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Apple reportedly looking to double size of Oregon data center

post #1 of 12
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Although Apple's Prineville, Ore., data center is still being built, the company is reportedly looking to purchase more land at a nearby location that will purportedly be home to a second structure of equal size.

Prineville
Aerial pictures of Apple's Oregon data center site. | Source: Wired


According to a report from The Oregonian, Apple is considering a 96-acre plot near Prineville to serve as a twin extension to its 338,000-square-foot data center that is currently under construction. To put that into perspective, Apple's server building will be 65 percent larger than the biggest Costco outlet.

Crook County assistant planning director Phil Stenbeck told the publication that an industrial user named "Project Pillar" has expressed interest in the land. The official refused to identify the company behind the apparent alias, but The Oregonian claims it is "plainly Apple."

For one, the property, which Crook County is trying to bring within city limits for industrial zoning, holds the same tax exemptions as Apple's current Prineville land.

It was reported in April that Apple will pay some $150,000 each year to the governments of Prineville and Crook County in return for a 15-year property tax exemption. Attached to the arrangement is a promise that the data center will be staffed by 35 people, some of whom will receive wages up to 150 percent higher than the regional average.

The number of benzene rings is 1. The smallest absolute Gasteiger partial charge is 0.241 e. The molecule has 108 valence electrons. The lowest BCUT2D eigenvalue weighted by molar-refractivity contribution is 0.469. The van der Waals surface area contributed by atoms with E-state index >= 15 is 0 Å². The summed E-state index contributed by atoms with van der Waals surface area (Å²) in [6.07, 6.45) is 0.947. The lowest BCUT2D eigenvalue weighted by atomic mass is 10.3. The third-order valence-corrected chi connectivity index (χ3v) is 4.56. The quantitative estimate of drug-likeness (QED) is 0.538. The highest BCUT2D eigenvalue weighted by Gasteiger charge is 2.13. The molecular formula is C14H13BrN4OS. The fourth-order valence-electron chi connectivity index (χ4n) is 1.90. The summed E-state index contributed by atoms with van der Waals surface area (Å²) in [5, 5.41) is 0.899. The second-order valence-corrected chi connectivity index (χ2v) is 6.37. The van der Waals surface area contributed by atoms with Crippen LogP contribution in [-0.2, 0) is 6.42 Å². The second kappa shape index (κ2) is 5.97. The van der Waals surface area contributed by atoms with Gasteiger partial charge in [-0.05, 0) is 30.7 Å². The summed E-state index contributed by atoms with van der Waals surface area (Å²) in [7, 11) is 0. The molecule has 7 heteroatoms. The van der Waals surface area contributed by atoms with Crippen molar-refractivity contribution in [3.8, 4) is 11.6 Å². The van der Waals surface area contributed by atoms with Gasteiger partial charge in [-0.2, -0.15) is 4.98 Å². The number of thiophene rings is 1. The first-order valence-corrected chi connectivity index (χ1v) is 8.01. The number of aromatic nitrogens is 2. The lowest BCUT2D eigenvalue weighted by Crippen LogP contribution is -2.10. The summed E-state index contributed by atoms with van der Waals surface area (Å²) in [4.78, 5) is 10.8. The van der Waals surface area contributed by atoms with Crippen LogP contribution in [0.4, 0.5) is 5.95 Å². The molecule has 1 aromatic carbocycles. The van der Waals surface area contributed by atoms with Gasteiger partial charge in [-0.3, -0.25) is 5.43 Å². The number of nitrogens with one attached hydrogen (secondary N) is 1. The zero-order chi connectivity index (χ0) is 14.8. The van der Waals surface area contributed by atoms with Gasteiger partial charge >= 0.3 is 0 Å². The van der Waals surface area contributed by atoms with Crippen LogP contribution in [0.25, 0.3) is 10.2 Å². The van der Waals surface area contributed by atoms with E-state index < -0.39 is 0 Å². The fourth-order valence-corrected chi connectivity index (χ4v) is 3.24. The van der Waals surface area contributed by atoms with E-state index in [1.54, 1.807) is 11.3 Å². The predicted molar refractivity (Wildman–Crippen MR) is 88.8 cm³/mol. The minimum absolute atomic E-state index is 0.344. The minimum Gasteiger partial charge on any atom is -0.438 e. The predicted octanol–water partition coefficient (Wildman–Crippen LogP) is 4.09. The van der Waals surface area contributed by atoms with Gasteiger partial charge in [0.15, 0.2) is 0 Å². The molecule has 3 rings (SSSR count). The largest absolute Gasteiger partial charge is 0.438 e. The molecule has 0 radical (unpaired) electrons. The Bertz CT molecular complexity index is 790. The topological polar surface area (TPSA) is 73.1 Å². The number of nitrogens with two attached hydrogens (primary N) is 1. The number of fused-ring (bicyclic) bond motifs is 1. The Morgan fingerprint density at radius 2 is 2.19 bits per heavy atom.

Further, Stenbeck said Project Pillar was once called Maverick, a code name Apple used when it purchased the first Prineville plot, which is believed to support Apple's growing iCloud services.

Officials said they had no guesses as to Pillar's timetable for acquiring and developing the land. If the company behind the curtain is indeed Apple, the vacuum of solid information will likely remain firmly in place, as is standard operating procedure for the Cupertino tech giant.
post #2 of 12
North Carolina, Nevada, and Oregon%u2026 2015 capacity is growing%u2026. And to think these are just the 'seed' data centers, with the Akamai and other CDNs handling the real traffic.

What content and services require such a huge footprint from a hardware company?

people looking at the 5s and thinking all the money is made at the HW end%u2026 my guess is by the end of the decade, online services will eclipse iPhone profits.
post #3 of 12

Apple should focus on making P2P file transfers for large files like iOS 7's ipsw available instead of creating more storage farms. Even if they grow the capacity, they'll still run out of bandwidth and this would fix people's issues with downloads that fail because the end users connection could fail and no relapse would be there to pick it up on Apple's side, so It's best if they make every file they release for OS X and iOS to be P2P Based when users devices are in sleep mode.

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post #4 of 12
Originally Posted by darkdefender View Post
make every file they release for OS X and iOS to be P2P Based when users devices are in sleep mode.

 

But… that’s not sleep, then.

Originally posted by Marvin

Even if [the 5.5” iPhone] exists, it doesn’t deserve to.
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Originally posted by Marvin

Even if [the 5.5” iPhone] exists, it doesn’t deserve to.
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post #5 of 12

Crazy amount of space. Hard to fathom that many servers, that much storage. That much cyberspace.